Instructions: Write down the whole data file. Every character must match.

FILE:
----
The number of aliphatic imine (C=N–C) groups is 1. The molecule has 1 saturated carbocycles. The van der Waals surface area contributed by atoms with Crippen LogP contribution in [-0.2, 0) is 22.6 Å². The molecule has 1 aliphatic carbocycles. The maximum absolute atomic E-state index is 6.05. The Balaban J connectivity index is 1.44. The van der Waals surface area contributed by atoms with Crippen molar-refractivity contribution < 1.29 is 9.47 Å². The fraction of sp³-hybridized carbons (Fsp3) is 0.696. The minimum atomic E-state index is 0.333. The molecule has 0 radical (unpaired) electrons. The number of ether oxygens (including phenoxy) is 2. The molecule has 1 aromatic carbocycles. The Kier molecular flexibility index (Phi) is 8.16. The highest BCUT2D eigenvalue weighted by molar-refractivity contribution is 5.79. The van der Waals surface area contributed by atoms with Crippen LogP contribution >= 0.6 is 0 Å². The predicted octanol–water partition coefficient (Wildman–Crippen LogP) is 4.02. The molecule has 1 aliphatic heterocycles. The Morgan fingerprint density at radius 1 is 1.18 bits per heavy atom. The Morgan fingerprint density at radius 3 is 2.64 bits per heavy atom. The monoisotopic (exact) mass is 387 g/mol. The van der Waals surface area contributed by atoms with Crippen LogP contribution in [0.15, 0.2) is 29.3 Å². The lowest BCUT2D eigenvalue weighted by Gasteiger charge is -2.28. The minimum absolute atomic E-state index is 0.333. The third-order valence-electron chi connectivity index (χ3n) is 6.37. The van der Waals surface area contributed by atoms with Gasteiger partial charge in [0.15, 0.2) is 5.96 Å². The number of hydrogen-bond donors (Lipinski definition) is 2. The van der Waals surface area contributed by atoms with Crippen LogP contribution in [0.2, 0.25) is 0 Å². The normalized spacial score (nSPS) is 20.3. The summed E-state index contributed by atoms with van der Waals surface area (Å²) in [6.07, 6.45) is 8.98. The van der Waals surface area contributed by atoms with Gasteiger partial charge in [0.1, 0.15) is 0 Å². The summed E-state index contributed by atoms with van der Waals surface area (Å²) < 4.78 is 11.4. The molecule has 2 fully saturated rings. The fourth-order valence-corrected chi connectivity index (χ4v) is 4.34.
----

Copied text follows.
The number of aliphatic imine (C=N–C) groups is 1. The molecule has 1 saturated carbocycles. The van der Waals surface area contributed by atoms with Crippen LogP contribution in [-0.2, 0) is 22.6 Å². The molecule has 1 aliphatic carbocycles. The maximum absolute atomic E-state index is 6.05. The Balaban J connectivity index is 1.44. The van der Waals surface area contributed by atoms with Crippen molar-refractivity contribution < 1.29 is 9.47 Å². The fraction of sp³-hybridized carbons (Fsp3) is 0.696. The minimum atomic E-state index is 0.333. The molecule has 0 radical (unpaired) electrons. The number of ether oxygens (including phenoxy) is 2. The molecule has 1 aromatic carbocycles. The Kier molecular flexibility index (Phi) is 8.16. The highest BCUT2D eigenvalue weighted by molar-refractivity contribution is 5.79. The van der Waals surface area contributed by atoms with Crippen LogP contribution >= 0.6 is 0 Å². The predicted octanol–water partition coefficient (Wildman–Crippen LogP) is 4.02. The molecule has 1 aliphatic heterocycles. The Morgan fingerprint density at radius 1 is 1.18 bits per heavy atom. The Morgan fingerprint density at radius 3 is 2.64 bits per heavy atom. The monoisotopic (exact) mass is 387 g/mol. The van der Waals surface area contributed by atoms with Crippen LogP contribution in [0.15, 0.2) is 29.3 Å². The lowest BCUT2D eigenvalue weighted by Gasteiger charge is -2.28. The minimum absolute atomic E-state index is 0.333. The third-order valence-electron chi connectivity index (χ3n) is 6.37. The van der Waals surface area contributed by atoms with Gasteiger partial charge in [0.15, 0.2) is 5.96 Å². The number of hydrogen-bond donors (Lipinski definition) is 2. The van der Waals surface area contributed by atoms with Crippen LogP contribution in [0.2, 0.25) is 0 Å². The normalized spacial score (nSPS) is 20.3. The summed E-state index contributed by atoms with van der Waals surface area (Å²) in [6.07, 6.45) is 8.98. The van der Waals surface area contributed by atoms with Gasteiger partial charge in [0.1, 0.15) is 0 Å². The summed E-state index contributed by atoms with van der Waals surface area (Å²) < 4.78 is 11.4. The molecule has 2 fully saturated rings. The fourth-order valence-corrected chi connectivity index (χ4v) is 4.34.